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  • Writer's pictureLouise Stobbs

Don't run before you can walk

Often the schooling problems people think they have are not really the problem. There are usually huge gaps in the foundation, starting from the ground but also even very basic ridden work is missing.

There is all this talk about collection, self carriage, softness, contact, impulsion etc. Let’s keep it really simple. Can you walk, trot and canter your horse round the arena at home on the buckle and stay in a rhythm, slow down, speed up and stay straight? If the answer is no then your horse is not in self carriage and no amount of fiddling with his mouth to make him “soft” is going to fix that.

There are people having lessons every week working towards higher levels of dressage and yet if they give the rein away in the trot for more than 3 seconds their horse is off like a freight train. We always feel like we need to be “doing”, we want to say we’re working on our medium trot or lateral work or jumping courses, it feels much better than saying “hey we worked on trotting in a straight line without using the reins today”.

This industry is rife with training methods that have absolutely nothing to do with healthy posture and biomechanics. It is so rare to find people who don’t ride with a backward hand, you just have to look at the popular YouTubers having lessons with top trainers, all I can see is over bent horses with uncomfortable necks and when the horse protests the trainer telling the rider to “keep her round, keep her soft, she’s being pigheaded.” When this is what we are seeing as the norm, and being pushed out there to 1000s of amateur riders as the “best”, it really does feel like we’re fighting a losing battle.

When training like this you often end up with a horse that has no idea how to relax in their work, a rider with a very backwards hand who is nervous or feels like they shouldn’t give the rein and a vicious cycle of tense horse, tense rider fighting against each other and putting more tension into the work. I even see people standing chatting to their friends and they still don’t let the horse have the rein. Then the tack changing starts, “what bit for a horse that leans on your hands?….”.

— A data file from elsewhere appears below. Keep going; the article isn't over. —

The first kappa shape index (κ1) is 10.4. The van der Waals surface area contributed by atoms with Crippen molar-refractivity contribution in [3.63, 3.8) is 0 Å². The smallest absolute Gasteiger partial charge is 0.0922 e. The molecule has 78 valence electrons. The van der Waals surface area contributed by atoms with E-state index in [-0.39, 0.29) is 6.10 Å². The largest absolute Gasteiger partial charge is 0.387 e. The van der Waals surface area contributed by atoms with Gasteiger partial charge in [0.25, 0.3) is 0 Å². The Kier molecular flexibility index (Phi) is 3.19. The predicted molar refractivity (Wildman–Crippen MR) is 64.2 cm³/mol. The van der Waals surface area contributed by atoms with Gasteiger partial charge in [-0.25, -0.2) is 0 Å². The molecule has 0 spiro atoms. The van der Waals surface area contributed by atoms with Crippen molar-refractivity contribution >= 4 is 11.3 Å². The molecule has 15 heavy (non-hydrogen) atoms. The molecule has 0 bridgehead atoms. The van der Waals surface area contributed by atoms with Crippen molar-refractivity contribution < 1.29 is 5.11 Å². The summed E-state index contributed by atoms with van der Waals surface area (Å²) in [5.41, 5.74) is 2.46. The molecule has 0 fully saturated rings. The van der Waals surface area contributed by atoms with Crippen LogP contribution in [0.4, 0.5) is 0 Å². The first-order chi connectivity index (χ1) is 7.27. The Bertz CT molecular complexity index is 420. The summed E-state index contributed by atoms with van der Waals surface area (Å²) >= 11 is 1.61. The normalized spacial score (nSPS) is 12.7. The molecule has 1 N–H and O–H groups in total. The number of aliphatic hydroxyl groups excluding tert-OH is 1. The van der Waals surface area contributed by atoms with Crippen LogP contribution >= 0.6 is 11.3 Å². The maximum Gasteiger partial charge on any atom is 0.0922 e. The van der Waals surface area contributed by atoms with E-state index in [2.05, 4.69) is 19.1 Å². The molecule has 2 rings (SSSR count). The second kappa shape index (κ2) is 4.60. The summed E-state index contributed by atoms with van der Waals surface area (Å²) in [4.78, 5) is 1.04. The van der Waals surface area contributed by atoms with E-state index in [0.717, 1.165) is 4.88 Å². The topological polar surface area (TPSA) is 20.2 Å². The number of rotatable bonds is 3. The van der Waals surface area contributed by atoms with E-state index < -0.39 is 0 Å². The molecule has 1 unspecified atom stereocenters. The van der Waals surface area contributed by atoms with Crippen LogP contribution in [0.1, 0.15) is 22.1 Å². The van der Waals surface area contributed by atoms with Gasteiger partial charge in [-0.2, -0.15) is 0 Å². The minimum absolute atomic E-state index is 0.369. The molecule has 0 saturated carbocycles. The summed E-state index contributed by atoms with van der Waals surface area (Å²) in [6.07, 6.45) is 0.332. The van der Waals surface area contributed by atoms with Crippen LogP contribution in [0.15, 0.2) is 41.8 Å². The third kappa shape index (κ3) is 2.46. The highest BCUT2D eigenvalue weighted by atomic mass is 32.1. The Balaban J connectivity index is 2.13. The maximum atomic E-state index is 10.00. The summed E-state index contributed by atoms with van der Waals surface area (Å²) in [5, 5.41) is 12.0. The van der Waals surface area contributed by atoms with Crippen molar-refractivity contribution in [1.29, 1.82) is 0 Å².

It has been so normalised to have a strong contact on the mouth that we don’t even recognise it, there is no mystical magical “contact” that you have to keep to do dressage, horses weren’t born with bits in their mouth, there are plenty of people out there riding high level movements with no bridle at all, don’t be pulled into the nonsense. Anyone who is teaching you to fiddle with the bit until the horse comes “round” and calls it “accepting the contact” is misguided. And I say this as someone who used to train my horse like this, it has taken a really long time to stop him ducking behind the bridle and trusting my hand again.

Don’t overcomplicate it, you don’t need to know how to ride a perfect pirouette to improve your horse. Train your eye so you can recognise when a horse is behind the vertical and see how the trainer’s horses go before you make a decision to have a lesson with someone. We’d have a lot less problems if people were just taught to ride their horses straight and get off their mouths so they can actually learn to use their neck properly for a start. 🐴

Photo of Caroline and lovely Oscar working on keeping the rhythm in the trot without relying on the reins

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